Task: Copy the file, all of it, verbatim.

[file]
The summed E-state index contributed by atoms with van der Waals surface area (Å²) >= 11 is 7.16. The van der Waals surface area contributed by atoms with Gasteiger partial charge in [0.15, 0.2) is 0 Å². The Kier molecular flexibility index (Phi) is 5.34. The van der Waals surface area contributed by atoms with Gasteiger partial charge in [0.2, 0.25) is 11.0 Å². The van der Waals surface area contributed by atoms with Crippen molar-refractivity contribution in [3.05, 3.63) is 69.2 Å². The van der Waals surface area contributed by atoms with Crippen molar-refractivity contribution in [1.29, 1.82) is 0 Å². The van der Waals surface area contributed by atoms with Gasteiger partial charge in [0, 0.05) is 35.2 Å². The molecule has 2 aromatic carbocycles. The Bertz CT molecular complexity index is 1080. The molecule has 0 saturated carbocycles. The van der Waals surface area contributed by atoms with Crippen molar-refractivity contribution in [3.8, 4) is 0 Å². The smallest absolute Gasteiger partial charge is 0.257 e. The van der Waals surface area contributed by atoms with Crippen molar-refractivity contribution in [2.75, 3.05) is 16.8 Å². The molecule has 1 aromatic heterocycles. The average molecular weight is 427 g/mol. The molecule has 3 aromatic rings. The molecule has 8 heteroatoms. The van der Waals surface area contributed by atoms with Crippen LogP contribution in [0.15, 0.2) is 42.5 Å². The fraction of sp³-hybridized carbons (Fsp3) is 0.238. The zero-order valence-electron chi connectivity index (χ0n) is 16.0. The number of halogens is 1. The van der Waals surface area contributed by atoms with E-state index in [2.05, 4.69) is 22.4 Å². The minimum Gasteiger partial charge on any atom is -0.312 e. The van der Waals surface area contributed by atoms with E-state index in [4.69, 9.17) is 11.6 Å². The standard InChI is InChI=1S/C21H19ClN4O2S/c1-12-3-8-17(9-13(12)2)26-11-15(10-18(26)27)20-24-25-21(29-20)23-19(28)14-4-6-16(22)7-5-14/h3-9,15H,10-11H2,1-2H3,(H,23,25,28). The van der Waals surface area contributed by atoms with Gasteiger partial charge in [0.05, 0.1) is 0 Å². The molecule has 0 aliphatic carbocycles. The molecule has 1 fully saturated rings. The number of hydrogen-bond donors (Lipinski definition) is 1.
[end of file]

The summed E-state index contributed by atoms with van der Waals surface area (Å²) >= 11 is 7.16. The van der Waals surface area contributed by atoms with Gasteiger partial charge in [0.15, 0.2) is 0 Å². The Kier molecular flexibility index (Phi) is 5.34. The van der Waals surface area contributed by atoms with Gasteiger partial charge in [0.2, 0.25) is 11.0 Å². The van der Waals surface area contributed by atoms with Crippen molar-refractivity contribution in [3.05, 3.63) is 69.2 Å². The van der Waals surface area contributed by atoms with Crippen molar-refractivity contribution in [1.29, 1.82) is 0 Å². The van der Waals surface area contributed by atoms with Gasteiger partial charge in [0, 0.05) is 35.2 Å². The molecule has 2 aromatic carbocycles. The Bertz CT molecular complexity index is 1080. The molecule has 0 saturated carbocycles. The van der Waals surface area contributed by atoms with Crippen molar-refractivity contribution in [3.8, 4) is 0 Å². The smallest absolute Gasteiger partial charge is 0.257 e. The van der Waals surface area contributed by atoms with Crippen molar-refractivity contribution in [2.75, 3.05) is 16.8 Å². The molecule has 1 aromatic heterocycles. The average molecular weight is 427 g/mol. The molecule has 3 aromatic rings. The molecule has 8 heteroatoms. The van der Waals surface area contributed by atoms with Crippen LogP contribution in [0.15, 0.2) is 42.5 Å². The fraction of sp³-hybridized carbons (Fsp3) is 0.238. The zero-order valence-electron chi connectivity index (χ0n) is 16.0. The number of halogens is 1. The van der Waals surface area contributed by atoms with E-state index in [2.05, 4.69) is 22.4 Å². The minimum Gasteiger partial charge on any atom is -0.312 e. The van der Waals surface area contributed by atoms with E-state index in [4.69, 9.17) is 11.6 Å². The standard InChI is InChI=1S/C21H19ClN4O2S/c1-12-3-8-17(9-13(12)2)26-11-15(10-18(26)27)20-24-25-21(29-20)23-19(28)14-4-6-16(22)7-5-14/h3-9,15H,10-11H2,1-2H3,(H,23,25,28). The van der Waals surface area contributed by atoms with Gasteiger partial charge in [0.05, 0.1) is 0 Å². The molecule has 0 aliphatic carbocycles. The molecule has 1 fully saturated rings. The number of hydrogen-bond donors (Lipinski definition) is 1.